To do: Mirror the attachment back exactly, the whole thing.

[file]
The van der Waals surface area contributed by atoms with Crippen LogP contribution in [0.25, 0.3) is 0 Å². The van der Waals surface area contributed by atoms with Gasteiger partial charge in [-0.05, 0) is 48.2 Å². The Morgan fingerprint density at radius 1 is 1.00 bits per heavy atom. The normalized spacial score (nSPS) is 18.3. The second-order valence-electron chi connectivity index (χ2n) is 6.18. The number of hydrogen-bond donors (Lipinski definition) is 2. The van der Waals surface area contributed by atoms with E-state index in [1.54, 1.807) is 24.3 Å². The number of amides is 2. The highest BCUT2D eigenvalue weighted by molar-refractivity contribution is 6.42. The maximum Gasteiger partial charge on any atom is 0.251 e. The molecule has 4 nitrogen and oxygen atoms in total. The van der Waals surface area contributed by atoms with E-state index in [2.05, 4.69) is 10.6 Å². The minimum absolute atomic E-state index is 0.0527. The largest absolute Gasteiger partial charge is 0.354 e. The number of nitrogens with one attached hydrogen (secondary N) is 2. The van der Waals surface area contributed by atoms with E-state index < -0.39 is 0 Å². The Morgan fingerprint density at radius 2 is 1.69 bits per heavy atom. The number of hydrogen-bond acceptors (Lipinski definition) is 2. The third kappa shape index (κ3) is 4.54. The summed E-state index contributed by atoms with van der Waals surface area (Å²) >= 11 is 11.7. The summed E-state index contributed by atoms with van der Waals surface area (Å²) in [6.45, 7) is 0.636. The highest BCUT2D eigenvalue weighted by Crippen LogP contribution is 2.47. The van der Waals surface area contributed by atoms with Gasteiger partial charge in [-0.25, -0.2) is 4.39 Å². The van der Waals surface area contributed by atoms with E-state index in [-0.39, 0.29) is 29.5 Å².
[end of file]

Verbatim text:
The van der Waals surface area contributed by atoms with Crippen LogP contribution in [0.25, 0.3) is 0 Å². The van der Waals surface area contributed by atoms with Gasteiger partial charge in [-0.05, 0) is 48.2 Å². The Morgan fingerprint density at radius 1 is 1.00 bits per heavy atom. The normalized spacial score (nSPS) is 18.3. The second-order valence-electron chi connectivity index (χ2n) is 6.18. The number of hydrogen-bond donors (Lipinski definition) is 2. The van der Waals surface area contributed by atoms with E-state index in [1.54, 1.807) is 24.3 Å². The number of amides is 2. The highest BCUT2D eigenvalue weighted by molar-refractivity contribution is 6.42. The maximum Gasteiger partial charge on any atom is 0.251 e. The molecule has 4 nitrogen and oxygen atoms in total. The van der Waals surface area contributed by atoms with E-state index in [2.05, 4.69) is 10.6 Å². The minimum absolute atomic E-state index is 0.0527. The largest absolute Gasteiger partial charge is 0.354 e. The number of nitrogens with one attached hydrogen (secondary N) is 2. The van der Waals surface area contributed by atoms with E-state index < -0.39 is 0 Å². The Morgan fingerprint density at radius 2 is 1.69 bits per heavy atom. The number of hydrogen-bond acceptors (Lipinski definition) is 2. The third kappa shape index (κ3) is 4.54. The summed E-state index contributed by atoms with van der Waals surface area (Å²) >= 11 is 11.7. The summed E-state index contributed by atoms with van der Waals surface area (Å²) in [6.45, 7) is 0.636. The highest BCUT2D eigenvalue weighted by Crippen LogP contribution is 2.47. The van der Waals surface area contributed by atoms with Gasteiger partial charge in [-0.25, -0.2) is 4.39 Å². The van der Waals surface area contributed by atoms with E-state index in [-0.39, 0.29) is 29.5 Å².